Asset management, Commodity price, Commodity risk, Hedging, Risk management, Trend following

Lessons in trend following: how we traded sugar

Sugar prices have soared on the CSCE (Coffee, Sugar and Cocoa exchange) from just over $0.10 per pound in August 2015 to over $0.23 at present – a fairly sharp jump by any standard, particularly after several years of continuously falling prices. I trade sugar using our trend-following model and to channel my inner Donald Trump – we’ve done tremendously well, generating a respectable grosss annualized return of nearly 10% per annum over a 5-year period. Now, the main reason I find this remarkable is that I know next to nothing about the fundamental economics of the sugar market. I know it goes into biscuits and beverages, that it comes from sugar cane or sugar beets, but that’s about it.

The only reason we’ve been able to trade sugar profitably is that we use a trend following model and believe that significant price readjustments almost always unfold as trends. So far, markets have not proven us wrong. Below is a chart of our trading performance on sugar together with a few lessons for aspiring commodity traders and trend-followers. The chart shows the price of sugar from November 2011 (our inception of trading) and the gross trading performance of the 19 trading strategies we’ve used over the period:

20160921_sb_trendfollowingperformance

As the chart shows the strategies have performed moderately well, but not without some difficulties, particularly through 2013 and 2014. In fact, what stands out is that they have not performed so well until mid-2014 even though a strong and clear down-trend spanned nearly four years’ period through August 2015.

Unfortunately, the nature of this trend was unusual in the context of historical fluctuation dynamics of the sugar markets: sugar’s downtrend started with a sharp reversal in the beginning of 2011. Then, through 2012, 2013 and 2014 it is interspersed with deep, sharp corrections, several of which were interpreted as trend reversals by most of our strategies. As a result, instead of staying on the short side of the trade throughout the four year period, they switched from short to long several times, essentially treading water. The following chart shows the above period in context of the past ten years’ price history:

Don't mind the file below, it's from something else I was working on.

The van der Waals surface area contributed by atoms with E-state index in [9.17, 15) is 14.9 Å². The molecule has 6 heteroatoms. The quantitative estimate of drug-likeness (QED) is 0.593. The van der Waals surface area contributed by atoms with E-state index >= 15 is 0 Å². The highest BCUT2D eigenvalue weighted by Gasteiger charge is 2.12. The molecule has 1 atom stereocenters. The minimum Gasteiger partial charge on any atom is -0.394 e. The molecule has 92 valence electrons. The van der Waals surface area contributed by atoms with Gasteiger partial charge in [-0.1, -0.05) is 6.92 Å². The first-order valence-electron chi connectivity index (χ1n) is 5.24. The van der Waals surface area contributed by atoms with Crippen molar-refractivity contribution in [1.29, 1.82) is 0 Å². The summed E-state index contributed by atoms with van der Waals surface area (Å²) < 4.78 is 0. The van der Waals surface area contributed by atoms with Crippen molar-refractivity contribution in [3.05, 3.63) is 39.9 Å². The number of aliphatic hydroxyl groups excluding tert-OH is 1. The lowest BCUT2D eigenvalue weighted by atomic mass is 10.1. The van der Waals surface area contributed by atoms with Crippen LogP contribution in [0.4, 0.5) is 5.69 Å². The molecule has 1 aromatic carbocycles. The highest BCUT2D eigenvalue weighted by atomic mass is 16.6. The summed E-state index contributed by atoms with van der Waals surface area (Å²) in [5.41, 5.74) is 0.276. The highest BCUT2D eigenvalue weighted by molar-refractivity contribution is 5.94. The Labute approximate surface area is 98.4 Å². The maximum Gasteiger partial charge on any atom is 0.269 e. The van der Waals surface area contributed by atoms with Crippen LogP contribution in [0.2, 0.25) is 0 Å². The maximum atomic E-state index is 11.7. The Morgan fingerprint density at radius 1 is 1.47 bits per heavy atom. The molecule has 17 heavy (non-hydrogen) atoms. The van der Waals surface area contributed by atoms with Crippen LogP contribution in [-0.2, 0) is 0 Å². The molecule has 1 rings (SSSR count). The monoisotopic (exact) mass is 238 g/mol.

20160921_sb_tenyearshistory

The chart makes it quite apparent that price fluctuation dynamics changed starting from 2005 – a phenomenon that occurred in most if not all commodity markets as the following chart shows:

2012_howmarketschanged

The new, more turbulent environment has become more difficult to navigate for trading strategies formulated over the long-term price history . At this point, many people ask why not adjust the strategies to the new trading environment when changes are this obvious? At first blush, this seems like a good idea. However, falling into the temptation to formulate trading strategies only over the most recent price history  is asking for trouble. Instead of optimizing performance over the recent history, the systematic trend follower ought to seek out strategies capable of performing reasonably in all environments. Such strategies will be more robust and will sustain performance more reliably in the future.

The way we seek to adapt to the changing dynamics in commodity markets is by continuously refreshing the “genetic pool” of our strategies with new ones, always formulated over the entirety of the available price history spanning a minimum of 20 to 30 years. Our NYCE Sugar trading strategies – among others – are beginning to prove us right. In spite of getting sea-sawed for a few years, they have generated positive performance over the period, reaching an average gross return of 56% since inception (measured against the relatively generous risk budget of $12,500 per contract traded). This represents a respectable 9.64% annualized gross return in a difficult and challenging environment.

Alex Krainer is an author and hedge fund manager based in Monaco. Recently he has published the book “Mastering Uncertainty in Commodities Trading“.

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